Incumbents, critic want R-3 Board spots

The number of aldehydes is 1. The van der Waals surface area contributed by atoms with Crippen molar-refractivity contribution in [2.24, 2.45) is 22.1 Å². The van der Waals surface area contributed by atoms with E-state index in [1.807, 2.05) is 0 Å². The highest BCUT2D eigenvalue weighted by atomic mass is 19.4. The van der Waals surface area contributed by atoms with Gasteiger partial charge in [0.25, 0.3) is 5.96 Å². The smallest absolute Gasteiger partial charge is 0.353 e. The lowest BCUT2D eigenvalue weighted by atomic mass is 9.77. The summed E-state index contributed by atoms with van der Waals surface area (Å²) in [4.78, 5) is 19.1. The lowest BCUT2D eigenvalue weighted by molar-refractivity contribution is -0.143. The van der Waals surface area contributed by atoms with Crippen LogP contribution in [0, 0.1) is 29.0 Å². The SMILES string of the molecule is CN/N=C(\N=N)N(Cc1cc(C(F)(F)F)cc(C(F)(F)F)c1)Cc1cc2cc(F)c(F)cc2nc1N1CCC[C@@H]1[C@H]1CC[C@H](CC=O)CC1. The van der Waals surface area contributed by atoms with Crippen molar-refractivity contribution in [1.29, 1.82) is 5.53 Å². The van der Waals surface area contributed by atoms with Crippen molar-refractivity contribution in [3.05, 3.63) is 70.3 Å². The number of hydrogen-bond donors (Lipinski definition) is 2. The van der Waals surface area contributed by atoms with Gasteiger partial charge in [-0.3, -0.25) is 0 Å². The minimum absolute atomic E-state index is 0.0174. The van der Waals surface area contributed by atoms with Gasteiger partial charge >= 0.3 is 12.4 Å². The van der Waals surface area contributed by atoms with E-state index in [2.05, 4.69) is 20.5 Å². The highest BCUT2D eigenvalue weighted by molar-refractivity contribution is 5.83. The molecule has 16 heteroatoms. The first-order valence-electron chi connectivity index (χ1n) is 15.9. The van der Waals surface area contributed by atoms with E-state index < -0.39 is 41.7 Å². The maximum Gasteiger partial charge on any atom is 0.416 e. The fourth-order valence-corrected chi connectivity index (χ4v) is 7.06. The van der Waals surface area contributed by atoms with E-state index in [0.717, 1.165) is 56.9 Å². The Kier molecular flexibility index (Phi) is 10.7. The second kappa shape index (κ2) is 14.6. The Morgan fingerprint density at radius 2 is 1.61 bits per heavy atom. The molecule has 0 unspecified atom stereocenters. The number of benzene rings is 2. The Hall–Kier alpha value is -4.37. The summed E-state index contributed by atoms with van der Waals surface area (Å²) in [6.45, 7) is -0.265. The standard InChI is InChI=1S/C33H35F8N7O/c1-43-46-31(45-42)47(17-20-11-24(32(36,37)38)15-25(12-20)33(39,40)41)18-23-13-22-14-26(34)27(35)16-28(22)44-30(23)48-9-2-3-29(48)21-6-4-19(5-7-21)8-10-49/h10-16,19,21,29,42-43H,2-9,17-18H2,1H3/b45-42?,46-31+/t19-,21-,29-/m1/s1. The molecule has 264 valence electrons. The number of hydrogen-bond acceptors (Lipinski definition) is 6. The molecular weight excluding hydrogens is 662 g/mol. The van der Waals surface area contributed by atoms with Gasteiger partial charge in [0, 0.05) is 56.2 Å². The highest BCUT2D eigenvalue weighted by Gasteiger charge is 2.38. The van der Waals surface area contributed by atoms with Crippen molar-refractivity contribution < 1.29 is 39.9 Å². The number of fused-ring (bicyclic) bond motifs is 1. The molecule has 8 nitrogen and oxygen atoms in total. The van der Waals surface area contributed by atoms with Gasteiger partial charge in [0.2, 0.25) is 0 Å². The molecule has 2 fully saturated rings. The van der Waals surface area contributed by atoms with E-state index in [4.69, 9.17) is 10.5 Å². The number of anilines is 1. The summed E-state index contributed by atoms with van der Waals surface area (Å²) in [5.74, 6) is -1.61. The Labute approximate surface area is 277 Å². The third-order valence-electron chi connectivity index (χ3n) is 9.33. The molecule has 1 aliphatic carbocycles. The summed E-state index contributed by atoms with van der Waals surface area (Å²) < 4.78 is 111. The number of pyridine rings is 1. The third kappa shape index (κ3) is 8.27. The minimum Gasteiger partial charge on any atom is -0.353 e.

The Platte County R-3 School District’s Board of Education decided not to place a tax levy increase question on the April ballot. But that issue, which was shot down by voters in 2012, is still at the forefront of the April 8 election, which will see three open spots filled by voters. When R-3 officials made the decision earlier this year not to seek an estimated 58-60 cent tax levy increase this spring — which would be the District’s first operating levy increase in nearly three decades — they cited an uncertain economy and a lack of enough patron support for a tax increase as key reasons. They also said the need for the levy increase to fund a new elementary school and additional classroom space at existing buildings isn’t going away and pledged to focus on building support for placing the issue on the April 2015 ballot. All four candidates vying for the three Board spots — incumbents Lenora Miles, Sharon Sherwood and Julie Vanover and challenger Kirby Holden — said managing a growing student population and the levy increase were key issues for the District as is student academic performance. Following are profiles of each candidate: SHARON SHERWOOD Sherwood, 67, is the current Board president and she has served two three-year terms. She lives in Platte City and is a graduate of Platte County. She is married, the mother of three grown children and grandmother to six children, four of whom are or will be R-3 students. Sherwood said as a graduate of the school district, she holds a deep commitment to the success of the District. “I want to ensure that we make wise decisions regarding every aspect of the future needs of our district,” she said. “Academic performance of our students through appropriate, rigorous learning experiences that meet student needs is of utmost significance. Educating our students is why we are in business.” Sherwood said addressing district growth, providing necessary space and meeting recommended teacher-to-student ratios, while honoring a commitment to stewardship with district funds are the essential duties of the Board of Education. Sherwood also said her Board experience and training, as well as her background in teaching and administration make her a good choice. “I have attended many hours of training as a school board member, earning the designations of Certified Board Member, Advanced Member Designation, and Master Member Designation,” she said. “In preparing for these designations I spent countless hours in training and conferences addressing the very concerns we have at our schools. I possess and utilize 23 years of experience in the field of education, 11 of which were spent as a school principal. I have earned a B.S. in music education, M.S. in school administration, and specialist in school administration.” Sherwood, who has also been a recipient of the Northland Chamber of Commerce Award for Excellence in Education and Missouri Distinguished Principal Award, said addressing growth is the biggest issue facing the District. “We must clearly determine how we will address growth,” she said. “This must be done effectively and appropriately. If we are unable to secure the funds to address our need for more space, it will be necessary to develop a plan to provide space in alternative ways. Student safety will be a concern if we add more mobile units, sending them outside the main buildings with less security than if they were to stay in the main buildings. Larger class sizes will also be a concern, and have the potential to affect opportunities for student learning.“ LENORA MILES Miles, 61, is a 35-year education veteran who taught for 19 years at Platte County High School before retiring in 2010. She ran unopposed for the R-3 Board of Education in 2011 and is seeking re-election to a second term. Miles, of Platte City, who holds bachelor’s and master’s degrees in English from Northwest Missouri State University, is the mother of three grown sons and currently works in the office of local insurance agent Dan Demory. She said the top reason for seeking re-election is a desire to continue her involvement in the community. She also said she understands the teamwork and collaboration of not only District officials, but teachers and staff. “Reason No. 2 is the teaming and collaboration that is essential among Dr. Reik, Dr. Gardner, Dr. Brown, other Central Office members, administration, teachers and Board members,” she said. “I feel so very fortunate to have a voice representing the teachers and working with such incredible, dedicated people. “I also understand how dedicated teachers are. They teach seven hours a day, answer 20 to 30 e-mails daily, grade papers, prepare for the next day and attend after/before school meetings. Many are coaches or club sponsors who are involved in evening events. Our teachers are so dedicated to being the best they can be so they can offer the world to their students.” Miles said she also understands what it takes to be a dedicated school board member. “I understand that the school board member is a professional who supports the administration, has a high level of integrity, is responsible for the fiscal health of the district, is willing to learn, employs the most highly qualified staff, hires quality leaders, are student-focused and have high expectations,” she said. Student population growth is definitely a pressing issue, Miles said. She said she is impressed with how teachers and administrators are “being so innovative in making certain that every student is receiving a quality education.” JULIE VANOVER Vanover, 42, of Platte City, also ran unopposed and was elected to the R-3 Board in 2011. She is married to Joe Vanover and is the mother of two R-3 students, Alex, 12, and Lindsay, 10. Vanover works as a physical therapist for St. Luke’s Home Health and recently completed a master’s in business administration degree in healthcare leadership from Rockhurst University. Vanover also cited a desire to remain involved in the community and says in addition to her experience on the board, there is a simple reason she is a good candidate. “I can sum it up in two words: I care,” she said. “I care about the kids in the community. I have two children in the district, and I know the education they get here will be the foundation for their future college ambitions and careers. I care enough to stand up for what I believe in if I disagree with a proposal. And I care that the district makes decisions that are fiscally responsible while serving the best interests of our kids.” Vanover knows that managing growth is the No. 1 issue facing the District and she said working towards getting the tax levy increase approved by voters in 2015 will be a challenge for the District. “Platte County Schools are growing and will continue to grow in the foreseeable future,” she said. “Even conservative enrollment projections show enrollment increases of over 100 students per year. Growth presents us with the challenge of engaging the support of the community to pass the levy next year. We need to build another school and add to Pathfinder so kids aren’t in overcrowded classrooms. We need to ensure they are getting the attention they need from teachers. We somehow have to reach the patrons that disagree. Hopefully time has healed some of the wounds of the first attempt to pass the levy, and people will see that the needs are real and are not going to go away.” KIRBY HOLDEN Holden, 51, is a Springfield native who resides in the Platte City area with his wife, Paula, and two R-3 students – Rachel, 15, and Lillian, 9. He is retired from a career in management and construction equipment sales. Holden has been an outspoken critic of the District the past few years and started a website to voice those concerns. He said he is challenging for a Board spot because he feels “the 56 percent of taxpayers who voted against the levy are not represented as they should be.” “After volunteering for several R-3 sponsored community groups I saw a need on the board for someone who would take the time to do their homework, challenge R-3 administration, hold them accountable for the information they present to the public, how they present it and what they are doing to make our district one of the best in the area,” Holden said. Holden also said that he was concerned about what he says are “mediocre or poor” state test scores and feels this has to be the number one priority of the R-3 Board. “Our kids do not deserve another six years of focus groups and data analysis which has not worked to get our academics to the ‘high achieving’ level mentioned so often by school administrators,” he said. Holden said he is also a good candidate because he has volunteered at the District in a variety of capacities and that his management background is also a plus. He also said that he has “hundreds of hours analyzing different aspects of this school district and others.” Holden said academics are his top concern, as well as addressing growth at the Barry campus. “The district should not be putting all of their eggs in the 2015 levy basket, but they should have had a plan to make sure these schools’ growth is taken care of in a permanent fashion,” he said. “Maybe the time was not right two years ago for the district to spend two million dollars on a swimming pool when you have young kids eating lunch in their classrooms and using temporary trailers. My belief is that to get future support from the 56 percent of voters who voted against the levy last time the District has to start spending on what is needed, not on what is wanted and prove to the voters they can tighten their belts as the majority of Platte County taxpayers have the past seven years.”